Safe and Sound

GOVERNMENTAL EMPLOYEES

LA CROSSE, WI
3
Star Rating
LA CROSSE, WI-based GOVERNMENTAL EMPLOYEES is an NCUA-insured credit union founded in 1931. The credit union has assets of $69.0 million, according to December 31, 2017, regulatory filings.

With 16 full-time employees, the credit union holds loans and leases worth $58.4 million. Its 6,145 members currently have $62.1 million in shares with the credit union.

Overall, Bankrate believes that, as of December 31, 2017, GOVERNMENTAL EMPLOYEES exhibited a generally satisfactory condition, earning 3 out of 5 stars for safety and soundness. Here's an analysis of how the credit union faired on the three major criteria Bankrate used to grade U.S. credit unions.

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THE INSTITUTION'S SCORE

Capital Score

When it comes to measuring a credit union's financial fortitude, capital is crucial. It acts as a bulwark against losses and affords protection for members when a credit union is experiencing financial instability. When looking at safety and soundness, more capital is preferred.

GOVERNMENTAL EMPLOYEES received a score of 10 out of a possible 30 points on our test to measure the adequacy of a credit union's capital, lower than the national average of 15.65.

GOVERNMENTAL EMPLOYEES's capitalization ratio of 10.00 percent in our test was lower than the average for all credit unions, a sign that it could be less resilient in a crisis than its peers.

Asset Quality Score

In this test, Bankrate tries to estimate the effect of troubled assets, such as unpaid mortgages, on the credit union's reserves set aside to cover loan losses, as well as overall capitalization.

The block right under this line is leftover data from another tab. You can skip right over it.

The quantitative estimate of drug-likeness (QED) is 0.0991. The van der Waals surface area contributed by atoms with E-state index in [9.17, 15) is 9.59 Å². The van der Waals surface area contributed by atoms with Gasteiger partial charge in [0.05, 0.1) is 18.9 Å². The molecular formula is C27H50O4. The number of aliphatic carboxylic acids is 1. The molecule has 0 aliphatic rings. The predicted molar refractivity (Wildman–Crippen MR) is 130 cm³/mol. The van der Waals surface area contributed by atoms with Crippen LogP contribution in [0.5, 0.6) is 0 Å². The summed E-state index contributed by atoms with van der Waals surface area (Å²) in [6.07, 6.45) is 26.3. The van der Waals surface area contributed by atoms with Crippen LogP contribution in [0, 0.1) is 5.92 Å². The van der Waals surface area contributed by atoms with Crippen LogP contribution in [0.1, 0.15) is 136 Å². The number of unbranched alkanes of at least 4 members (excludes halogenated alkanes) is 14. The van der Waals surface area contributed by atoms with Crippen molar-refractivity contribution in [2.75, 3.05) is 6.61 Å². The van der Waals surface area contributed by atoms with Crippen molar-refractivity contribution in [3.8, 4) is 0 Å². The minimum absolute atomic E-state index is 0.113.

A credit union with extensive holdings of these types of assets may eventually be forced to use capital to cover losses, reducing its cushion of equity. It also means that there are likely to be many assets that are in non-accrual status and thus aren't earning interest for the credit union, reducing earnings and elevating the risk of a failure in the future.

On Bankrate's asset quality test, GOVERNMENTAL EMPLOYEES scored 36 out of a possible 40 points, lower than the national average of 38.09 points.

A below-average ratio of troubled assets of 0.00 percent in our test was potentially indicative of superior financial strength compared to other credit unions.

Earnings score

How successful a credit union is at making money affects its safety and soundness. Earnings can be retained by the credit union, increasing its capital cushion, or be used to address problematic loans, likely making the credit union better able to withstand financial shocks. Conversely, losses lessen a credit union's ability to do those things.

GOVERNMENTAL EMPLOYEES fell behind the national average on Bankrate's earnings test, achieving a score of 6 out of a possible 30.

One indication that the credit union is running ahead of its peers in this area was its earnings ratio of 0.00 percent in our test, better than the average for all credit unions.

WHAT IS SAFE & SOUND?

Bankrate.com's Safe & Sound Ratings provide a star rating system to evaluate the current financial status of financial institutions. The information gathered about banks, credit unions and thrifts is updated as set forth in the Terms of Use of Safe & Sound Ratings and Reports. The Safe & Sound Ratings information is grouped by categories of banks, thrifts and credit unions.

Scoring methodology

Bankrate.com evaluates the financial condition of institutions and assigns a one- to five-star rating for each with five stars representing the highest rating. Institutions with satisfactory performance will generally receive a rating of three or more stars. The majority of institutions fall into the three- to four-star range. An institution with an "NR" rating may be too new to rate or may have limited the publicly available information in their regulatory filings. The "NR" is not an indication of financial strength or weakness. The Safe & Sound rating is believed to be reliable, but the information is not guaranteed. In addition, events since the information was collected may have altered the institution's financial condition.